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© 2012

Disability and Modern Fiction

Faulkner, Morrison, Coetzee and the Nobel Prize for Literature

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About this book

Introduction

Focusing on Faulkner, Morrison and Coetzee as authors, critics and Nobel Prize-winning intellectuals, this book explores shifting representations of disability in 20th and 21st century literature and proposes new ways of reading their works in relation to one another, whilst highlighting the ethical, aesthetic and imaginative challenges they pose.

Keywords

21st century bibliography corpus dialectic English literature ethics fiction knowledge Lighting literature metaphor perception William Faulkner writing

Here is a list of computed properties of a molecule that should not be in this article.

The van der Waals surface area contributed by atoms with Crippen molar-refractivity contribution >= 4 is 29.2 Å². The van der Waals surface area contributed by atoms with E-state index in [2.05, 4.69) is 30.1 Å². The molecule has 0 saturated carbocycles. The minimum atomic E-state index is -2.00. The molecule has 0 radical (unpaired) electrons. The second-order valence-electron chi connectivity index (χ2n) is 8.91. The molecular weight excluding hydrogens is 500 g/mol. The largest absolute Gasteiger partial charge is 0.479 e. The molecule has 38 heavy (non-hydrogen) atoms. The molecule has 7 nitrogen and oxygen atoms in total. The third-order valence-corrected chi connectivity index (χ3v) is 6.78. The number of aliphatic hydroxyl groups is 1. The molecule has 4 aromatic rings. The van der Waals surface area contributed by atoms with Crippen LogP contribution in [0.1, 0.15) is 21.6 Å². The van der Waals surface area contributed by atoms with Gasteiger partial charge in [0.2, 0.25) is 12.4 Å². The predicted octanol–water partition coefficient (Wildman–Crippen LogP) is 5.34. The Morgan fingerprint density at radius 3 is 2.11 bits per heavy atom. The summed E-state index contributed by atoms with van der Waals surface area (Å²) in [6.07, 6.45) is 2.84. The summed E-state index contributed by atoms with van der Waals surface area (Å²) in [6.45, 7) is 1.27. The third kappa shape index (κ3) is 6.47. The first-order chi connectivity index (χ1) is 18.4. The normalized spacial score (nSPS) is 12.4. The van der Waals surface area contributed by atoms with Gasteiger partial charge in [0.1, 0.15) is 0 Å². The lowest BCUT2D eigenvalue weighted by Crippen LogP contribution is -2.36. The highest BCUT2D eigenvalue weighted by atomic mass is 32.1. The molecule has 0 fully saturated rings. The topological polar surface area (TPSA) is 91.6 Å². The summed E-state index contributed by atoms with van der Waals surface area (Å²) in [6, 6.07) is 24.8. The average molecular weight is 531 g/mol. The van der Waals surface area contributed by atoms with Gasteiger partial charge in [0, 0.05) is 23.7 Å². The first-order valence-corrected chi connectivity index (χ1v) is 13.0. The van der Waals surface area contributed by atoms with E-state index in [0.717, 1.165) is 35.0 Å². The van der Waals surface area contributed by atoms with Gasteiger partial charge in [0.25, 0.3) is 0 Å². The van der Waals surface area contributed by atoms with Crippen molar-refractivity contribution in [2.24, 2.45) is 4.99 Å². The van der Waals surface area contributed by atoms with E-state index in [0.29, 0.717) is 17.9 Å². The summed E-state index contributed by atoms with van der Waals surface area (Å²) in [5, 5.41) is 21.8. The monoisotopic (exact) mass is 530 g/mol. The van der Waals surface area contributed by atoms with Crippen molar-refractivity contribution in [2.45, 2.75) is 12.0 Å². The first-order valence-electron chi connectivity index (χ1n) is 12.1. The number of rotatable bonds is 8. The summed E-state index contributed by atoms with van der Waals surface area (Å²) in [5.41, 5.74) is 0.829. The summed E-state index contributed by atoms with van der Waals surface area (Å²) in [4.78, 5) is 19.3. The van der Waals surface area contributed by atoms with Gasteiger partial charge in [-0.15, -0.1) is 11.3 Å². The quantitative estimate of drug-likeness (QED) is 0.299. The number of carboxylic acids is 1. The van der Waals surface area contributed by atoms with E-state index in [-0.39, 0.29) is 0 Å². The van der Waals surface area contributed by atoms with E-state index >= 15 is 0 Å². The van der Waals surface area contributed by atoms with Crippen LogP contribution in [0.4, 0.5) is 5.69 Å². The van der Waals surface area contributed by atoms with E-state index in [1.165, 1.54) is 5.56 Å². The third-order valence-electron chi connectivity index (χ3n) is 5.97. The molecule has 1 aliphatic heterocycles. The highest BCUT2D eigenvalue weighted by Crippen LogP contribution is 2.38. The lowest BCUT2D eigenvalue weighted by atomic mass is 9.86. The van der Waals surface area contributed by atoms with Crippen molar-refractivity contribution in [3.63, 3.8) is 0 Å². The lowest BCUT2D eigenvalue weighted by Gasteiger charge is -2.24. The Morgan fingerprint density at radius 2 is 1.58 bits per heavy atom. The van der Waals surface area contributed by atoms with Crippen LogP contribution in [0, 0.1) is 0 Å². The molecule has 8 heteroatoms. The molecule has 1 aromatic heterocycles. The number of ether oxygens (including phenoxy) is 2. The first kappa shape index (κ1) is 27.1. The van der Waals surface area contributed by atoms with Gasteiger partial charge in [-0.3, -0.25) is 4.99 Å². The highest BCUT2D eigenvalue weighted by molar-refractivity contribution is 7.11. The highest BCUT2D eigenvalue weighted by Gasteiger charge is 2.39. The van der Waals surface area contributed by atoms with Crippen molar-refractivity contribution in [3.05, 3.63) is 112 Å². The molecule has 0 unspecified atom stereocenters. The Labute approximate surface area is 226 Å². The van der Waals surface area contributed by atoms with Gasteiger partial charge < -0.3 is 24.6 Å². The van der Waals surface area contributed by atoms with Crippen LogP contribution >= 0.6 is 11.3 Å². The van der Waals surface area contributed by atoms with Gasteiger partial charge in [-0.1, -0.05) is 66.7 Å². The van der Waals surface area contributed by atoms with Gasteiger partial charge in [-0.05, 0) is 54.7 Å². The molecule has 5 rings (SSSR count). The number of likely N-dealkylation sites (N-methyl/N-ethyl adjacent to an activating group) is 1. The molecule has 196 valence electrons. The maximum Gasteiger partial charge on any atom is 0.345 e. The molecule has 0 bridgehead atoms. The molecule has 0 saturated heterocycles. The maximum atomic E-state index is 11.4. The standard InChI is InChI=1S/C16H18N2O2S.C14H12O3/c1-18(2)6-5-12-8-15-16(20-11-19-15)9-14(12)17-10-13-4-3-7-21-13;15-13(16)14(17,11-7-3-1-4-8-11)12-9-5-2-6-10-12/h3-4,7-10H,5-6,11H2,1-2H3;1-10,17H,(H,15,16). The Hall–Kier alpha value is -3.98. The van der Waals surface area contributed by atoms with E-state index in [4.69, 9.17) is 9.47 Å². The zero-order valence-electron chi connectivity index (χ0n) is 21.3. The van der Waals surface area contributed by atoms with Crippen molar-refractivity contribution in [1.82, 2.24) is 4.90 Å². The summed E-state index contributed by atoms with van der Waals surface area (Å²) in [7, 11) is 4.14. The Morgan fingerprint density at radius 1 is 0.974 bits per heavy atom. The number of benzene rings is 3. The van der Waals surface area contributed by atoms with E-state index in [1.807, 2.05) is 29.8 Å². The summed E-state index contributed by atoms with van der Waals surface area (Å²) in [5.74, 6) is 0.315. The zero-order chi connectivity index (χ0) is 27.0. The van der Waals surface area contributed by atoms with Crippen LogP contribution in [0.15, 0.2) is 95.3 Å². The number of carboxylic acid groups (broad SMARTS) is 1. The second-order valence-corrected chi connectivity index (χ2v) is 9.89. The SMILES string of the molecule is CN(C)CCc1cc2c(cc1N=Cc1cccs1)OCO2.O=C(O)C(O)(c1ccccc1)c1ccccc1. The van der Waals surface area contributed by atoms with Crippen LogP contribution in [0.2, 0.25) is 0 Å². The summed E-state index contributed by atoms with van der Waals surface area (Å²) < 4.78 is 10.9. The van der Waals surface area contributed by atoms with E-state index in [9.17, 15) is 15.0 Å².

About the authors

ALICE HALL currently works at Université Paris Diderot and she recently completed a postdoctoral research fellowship at the Centre for Advanced Studies, University of Nottingham, UK. She holds an MPhil in Criticism and Culture and a PhD in Contemporary Literature from the University of Cambridge, UK


Bibliographic information

Reviews

'This book is one of the best literary critical accounts I have read in a long time. Hall writes with great clarity and addresses the complexity of 'disability' in a highly intelligent and nuanced manner. Her insights into the representation of disability in the fiction of Faulkner, Morrison and Coetzee are first rate.' - Paul Crawford, Professor of Health Humanities, University of Nottingham, UK